by Dave Elliott
‘Heat is very difficult to decarbonise and no consensus is yet reached on the mix needed for the long term and you will have seen that from the various different reports on the subject.’ So said the then UK Minister of State for Energy, Baroness Neville-Rolfe, at the Heat Summit last December, with the next phase of the Renewable Heat Incentive (RHI) central to the agenda. There certainly are some competing options, including community-wide heat networks, green gas supply networks, biomass and solar home heating and domestic heat pumps powered by electricity.
By Dave Elliott
Heat supply is one of the key weak links in the UK government’s attempt to meet the EU-imposed 15% by 2020 renewable energy target. That target still applies – until the UK finally leaves the EU, if it ever does fully. Although there is talk of green heat networks, for the moment the focus is mostly on direct green heat supply for business and private consumers, and there are some changes underway. The UK’s Renewable Heat Incentive (RHI) has escaped cuts so far. Indeed it is set to expand, but the government wants to restructure it to keep energy costs down for consumers and get better value for money. So, concerned also about impact on food growing, it wants to support the use of food and farm waste-based biomass feedstock rather than crop-based feedstocks for biogas production in Anaerobic Digestion (AD) plants. It has also proposed cutting support for solar heating since it is not seen as good value for taxpayer support.
By Dave Elliott
The overall context for UK energy policy and the prospects for renewables have taken something of a hit following the narrow referendum vote to leave the EU, with the climate for new investment looking uncertain. In what may become a familiar pattern, leading German engineering company Siemens has put new wind power investment plans in the UK on hold, and more may follow if the economy continues to falter. It certainly looks grim: www.theguardian.com/environment/2016/jun/28/leave-vote-makes-uks-transition-to-clean-energy-harder-say-experts and http://uk.reuters.com/article/uk-britain-eu-renewables-idUKKCN0ZH4CZ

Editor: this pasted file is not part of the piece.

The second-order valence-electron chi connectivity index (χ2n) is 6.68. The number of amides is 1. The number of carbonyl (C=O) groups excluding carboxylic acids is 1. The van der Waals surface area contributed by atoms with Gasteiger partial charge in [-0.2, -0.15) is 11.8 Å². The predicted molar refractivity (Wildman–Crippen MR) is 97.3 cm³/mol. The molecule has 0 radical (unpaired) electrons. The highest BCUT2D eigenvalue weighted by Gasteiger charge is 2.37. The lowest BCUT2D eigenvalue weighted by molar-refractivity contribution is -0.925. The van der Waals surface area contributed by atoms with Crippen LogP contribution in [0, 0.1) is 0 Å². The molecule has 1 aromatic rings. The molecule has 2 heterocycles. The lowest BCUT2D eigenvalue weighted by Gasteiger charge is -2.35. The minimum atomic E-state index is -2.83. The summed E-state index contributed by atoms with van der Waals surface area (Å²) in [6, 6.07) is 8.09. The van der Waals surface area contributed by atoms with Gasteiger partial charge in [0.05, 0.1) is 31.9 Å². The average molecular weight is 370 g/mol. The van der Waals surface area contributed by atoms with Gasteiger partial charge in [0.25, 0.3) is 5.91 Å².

By Dave Elliott
The UK’s Renewable Heat Incentive (RHI) was introduced to support households, businesses, public bodies and charities in moving from conventional forms of heating to renewable, low carbon sources of heat. It has escaped cuts so far, indeed it is set to expand, but the government wants to restructure it to keep energy costs down for consumers and get better value for money. It expects spending on the RHI to rise from £430m in 2015/16 to £1.15bn in 2020/21, but says it wants to promote wider access and make project more affordable, ‘by firmly controlling costs’.
We produce of lot of waste. Some is a potential source of energy. That may even include the carbon dioxide produced from combustion.
We usually treat carbon dioxide as a problem. But it can also be a solution. There are some interesting new ideas about using it to make fuels. One option is to use it to enhance algae growth. This can of course be done, in principle, with any bio-crop in large glass houses or other gas-tight enclosure: gas-engine exhaust is already used in commercial glasshouse horticulture for tomatoes etc, e.g. in Holland. But algae absorb CO2 more rapidly. MIT’s carbon-capture and algae-bioreactor system is interesting. http://web.mit.edu/erc/spotlights/alg-all.html (http://web.mit.edu/erc/spotlights/alg-all.html) However there are evidently issues of maintaining efficient reactions, and the US company involved with this, GreenFuel Technologies, evidently has had financial problems. But trials by Sheffield University, using captured CO2 (from Tata steelworks near Scunthorpe) bubbled through algae tanks, are showing some promise: www.thisisscunthorpe.co.uk/news/algae-turn-billions/article-2947359-detail/article.htm
Meanwhile Swedish utility Vattenfall has launched a pilot project using algae to absorb greenhouse-gas emissions from a coal-fired power plant in eastern Germany in a €2m trial run. Half the funding for the MiSSiON (Microalgae Supported CO2 Sequestration in Organic Chemicals and New Energy) project comes from Vattenfall, the other half from state and EU subsidies. The flue gas emitted at the Senftenberg brown-coal fired plant is being pumped through a broth using algae cultivated in 12 plastic tanks. The biomass produced can be used to produce biodiesel, to feed biogas power plants and as a nutritious supplement in fish food.
In a somewhat similar approach, Carbon Sciences Inc. says it’s developing a technology to transform greenhouse gases into liquid portable fuels, such as gasoline, diesel and jet fuel. ‘We are developing highly scalable clean-tech processes to produce liquid fuels from naturally occurring or human-made greenhouse gas emissions. From sources such as natural gas fields, refinery flare gas, landfill gas, municipal waste, algae and other biomass, there is an abundant supply of inexpensive feedstock available to produce large and sustainable quantities of liquid fuel to replace petroleum for global consumption, thereby eliminating our dependence on petroleum’. www.carbonsciences.com
Much more radical is the idea of reacting CO2 with hydrogen produced by electrolysis using electricity from wind turbines, to make methane and synfuels. See the UK ‘Air Fuels’ project www.airfuelsynthesis.com(http://www.airfuelsynthesis.com) and the various German/EU projects e.g CO2RRECT http://co2chem.co.uk/carbon-utilisation/co2rrect
I’ll be looking at this ‘wind-to-green-gas’ idea more in my next blog.